Horizontal receiver azimuth orientation estimates and poststack inversion
|Includes bibliographical references.
|The oil and gas industry is inherently volatile, and as a result, industry downturns force companies to become more efficient. Companies that adapt and successfully control operating costs, while maximizing reserves, survive these downturns relatively unscathed. Unconventional reservoir plays can be prolific hydrocarbon producers, but require hydraulic fracturing to enhance production. These reservoirs are generally complex, heterogeneous, and reservoir characterization becomes extremely difficult, yet is critical for success. Utilizing time-lapse (4-D), nine-component (9-C) seismic data to characterize these reservoirs can aid recovery. My 4-D, 9-C datasets are from the Wattenberg Field, Colorado, USA, and the reservoir targets are chalk formations within the Niobrara Formation and the Codell member of the Carlile Formation. I performed a post stack sparse-layer inversion that appears to resolve the chalk benches within the Niobrara Formation. These results are compared to published regional sequence stratigraphic framework. In addition, this inversion was performed in a time-lapse sense to monitor how the reservoir has changed after two years of production. These time lapse results correlate well with microseismic events and modeled hydraulic fracture conductivity. There is an overall increase in time lapse-change in the North-Western portion of the section that correlates with higher production. Analysis and interpretations of seismic data are critical to successful reservoir characterization, but when there are dataset issues (pertaining to acquisition and/or processing) this leads to incorrect interpretations. In addition to the post stack inversion, I expose errors in the H1 orientation for the Monitor 1 survey (acquired immediately post-hydraulic fracturing) that are consistent enough to produce coherent converted-wave (C-wave), and shear-wave (S-wave), reflection signal on the crossterms after rotation to radial-transverse coordinates. I then utilize two scanning methods to estimate the H1 azimuth orientation for each receiver gather. All three surveys were then re-rotated into radial-transverse coordinates with the appropriate H1 orientation azimuths.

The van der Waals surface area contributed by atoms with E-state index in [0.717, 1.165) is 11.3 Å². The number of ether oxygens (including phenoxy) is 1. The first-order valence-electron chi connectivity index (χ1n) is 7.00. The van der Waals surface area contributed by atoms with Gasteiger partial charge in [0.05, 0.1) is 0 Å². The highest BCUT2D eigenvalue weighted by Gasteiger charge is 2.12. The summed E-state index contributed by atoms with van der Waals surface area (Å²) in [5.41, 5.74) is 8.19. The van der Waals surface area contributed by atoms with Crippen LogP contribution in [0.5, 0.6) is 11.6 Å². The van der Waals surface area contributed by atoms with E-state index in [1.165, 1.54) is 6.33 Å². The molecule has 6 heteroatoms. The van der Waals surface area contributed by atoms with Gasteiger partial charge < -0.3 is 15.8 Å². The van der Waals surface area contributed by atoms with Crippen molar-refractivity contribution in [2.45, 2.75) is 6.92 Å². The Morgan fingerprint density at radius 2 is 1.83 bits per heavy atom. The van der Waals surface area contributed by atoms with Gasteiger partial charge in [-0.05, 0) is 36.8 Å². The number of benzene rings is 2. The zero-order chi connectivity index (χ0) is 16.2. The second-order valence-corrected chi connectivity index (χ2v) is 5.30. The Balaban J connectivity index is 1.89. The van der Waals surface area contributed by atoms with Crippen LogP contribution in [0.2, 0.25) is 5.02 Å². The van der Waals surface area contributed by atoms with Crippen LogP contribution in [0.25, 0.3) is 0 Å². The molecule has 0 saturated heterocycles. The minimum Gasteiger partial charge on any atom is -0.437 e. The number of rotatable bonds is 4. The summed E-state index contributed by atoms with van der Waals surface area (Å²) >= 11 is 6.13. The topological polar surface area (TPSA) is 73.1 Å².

|Colorado School of Mines. Arthur Lakes Library
|2018 - Mines Theses & Dissertations
|Copyright of the original work is retained by the author.
|Horizontal receiver azimuth orientation estimates and poststack inversion
|Sonnenberg, Stephen A.
|Master of Science (M.S.)
|Colorado School of Mines